The mummers of the crowd and the clinking of spoons on plates almost sounds like a chorus of music, but it is hard not to be moved by the sight of over 80 boys and girls enjoying a meal at the New Smile of Hope Children Association, founded by a Cambodian man, Pan Sophal.

They are abandoned kids that were found in the streets, orphans or children from helpless underprivileged families. They are brought here and supported until they graduate from university, find jobs and are able to support themselves.

Chin Ny, a 21-year-old, told The Post with tears in her eyes that she had parents and five siblings but her family were so poor that they often could not afford rice.

Due to their poverty, she and her siblings spent their days searching for scraps or picking fruit and vegetables that they could sell to support the family. Her parents both suffer from chronic illnesses which mean they cannot work.

Escaping an impoverished past

Po Sreykong, wife of Sophal offered to adopt her and her youngest brother, so they would have the opportunity to attend school.

Ny said that at that time, her godparents had not yet opened their association, and had just 10 children living with them, including their own four children.

To fund raising the children, her godparents made cakes for sale at a garment factory in Takhmao town.

“I feel sorry for my godmother. She is weary from taking care of so many kids. When I see her, I ask, ‘How are you?’ and she always says she is fine. I really admire her heart – she is still taking care of me while I am at university,” she said.

Ny is currently a sophomore studying philosophy at the Royal University of Phnom Penh and living in a student dormitory. Despite her busy workload, she still finds time to help at the association, helping to teach the younger children and cooking meals.

Ly Lim, a 21-year-old orphan who lives at the association, said that in the past he lived with his niece, who did not take good care of him. He worked full time, and was too tired to study. Some of the villagers advised him to move in with the association, so he would have time to study and get a chance at a better life.

“When I came to live here, I was struck by their compassion. They gave me the kind of positive guidance that I did not receive from my niece. I feel that they really love me, and I think of them as my parents,” said the young man.

Inspired to help

Sreykong, 52, is married to Pen Sophal and they have four children. She is president of the association. She was born in Taksin village, Kraing Thnong commune, Bati district, Takeo province, and sells cakes at a garment factory in Takhmao city, Kandal province.

She said the association was recognised by the Ministry of Interior in 2016, after she and her husband had overcome many obstacles to succeed in their mission.

Originally a baker in a garment factory kitchen, she grew more and more concerned about the number of street children she saw on a regular basis. She believes that all children will surely become respectable citizens and make positive contributions to society if they are properly educated and cared for. After thinking carefully about it, she and her husband agreed to adopt several children.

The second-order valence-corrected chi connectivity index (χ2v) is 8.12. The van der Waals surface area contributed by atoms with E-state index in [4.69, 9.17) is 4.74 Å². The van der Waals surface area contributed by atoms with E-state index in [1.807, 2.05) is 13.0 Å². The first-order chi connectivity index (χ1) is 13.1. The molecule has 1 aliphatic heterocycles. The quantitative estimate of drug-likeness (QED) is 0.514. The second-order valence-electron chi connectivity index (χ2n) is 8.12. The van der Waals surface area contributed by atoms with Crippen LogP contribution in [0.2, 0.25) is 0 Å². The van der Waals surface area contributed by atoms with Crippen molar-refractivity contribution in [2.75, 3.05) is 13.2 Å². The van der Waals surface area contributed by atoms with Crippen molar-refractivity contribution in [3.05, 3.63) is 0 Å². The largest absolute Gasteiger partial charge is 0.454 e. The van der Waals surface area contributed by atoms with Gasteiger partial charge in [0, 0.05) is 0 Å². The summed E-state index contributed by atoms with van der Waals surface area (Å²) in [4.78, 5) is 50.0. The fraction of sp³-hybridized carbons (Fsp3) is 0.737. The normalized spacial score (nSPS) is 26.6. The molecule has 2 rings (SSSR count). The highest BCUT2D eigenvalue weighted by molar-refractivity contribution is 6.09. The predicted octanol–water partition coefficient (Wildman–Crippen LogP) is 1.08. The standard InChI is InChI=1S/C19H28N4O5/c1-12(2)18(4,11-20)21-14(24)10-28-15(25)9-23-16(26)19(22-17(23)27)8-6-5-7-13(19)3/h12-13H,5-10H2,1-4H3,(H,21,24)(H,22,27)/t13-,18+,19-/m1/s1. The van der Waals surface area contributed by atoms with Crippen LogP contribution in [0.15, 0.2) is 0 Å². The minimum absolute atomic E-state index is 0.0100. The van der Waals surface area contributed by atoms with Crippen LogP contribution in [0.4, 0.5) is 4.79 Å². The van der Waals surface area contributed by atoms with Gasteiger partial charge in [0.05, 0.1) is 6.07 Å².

Initially, in 2001, she adopted six children to raise alongside her own. They were all from different backgrounds. Some were orphaned or abandoned by divorced parents. Others came from homes with ill or drug-addicted parents.

Raising such a large family proved difficult. She often hunted scorpions and other species to provide protein for her family.

She attends a Christian church, and asked her Korean Pastor for help. He arranged to donate a 50kg sack of rice every month and provided an additional 200 riel per day for each child, she told The Post.

She added that her story got out, both locally and abroad, and she has since received many more donations of food. She always gets the consent of the families before adopting a child, and has received recognition from the authorities. Some local women’s associations also contact her when they identify needy children they believe would benefit from her help.

A cry for support

“I do not want money from philanthropists, I want just food. I have an expatriate sister living in France who helps me and Cambodians living in the United States and Australia are also assisting us with building a larger house for the children. The Chip Mong company donated $22,500 and some celebrities also helped, as well as the Cambodian Red Cross. I sold a plot of my own land to build a three-story building to house the children. I do not have the capital to expand my association, but if more donors come forward, I might,” she added.

She said that Kandal provincial governor Kong Sophorn also donated food. She is currently bringing up 86 children, aged from just one year old to those in their twenties. They are currently living together, and are studying English with a Filipino volunteer teacher.

In just one day, her association uses a 50kg sack of rice. They also have a 25-seat bus to deliver the children to school, and a cargo tuk tuk donated by the Red Cross so they can buy fresh vegetables from the market each day.

It is thanks to the kindness of strangers that she has been able to help the kids who needed it most for more than two decades, and she will be eternally grateful to the many people who have supported her.

“I do not want anything for myself. My goal is to make sure that these kids are out of abusive situations, away from drugs, and out of their misery. If they are educated and have jobs, my husband and I will be happy,” she said.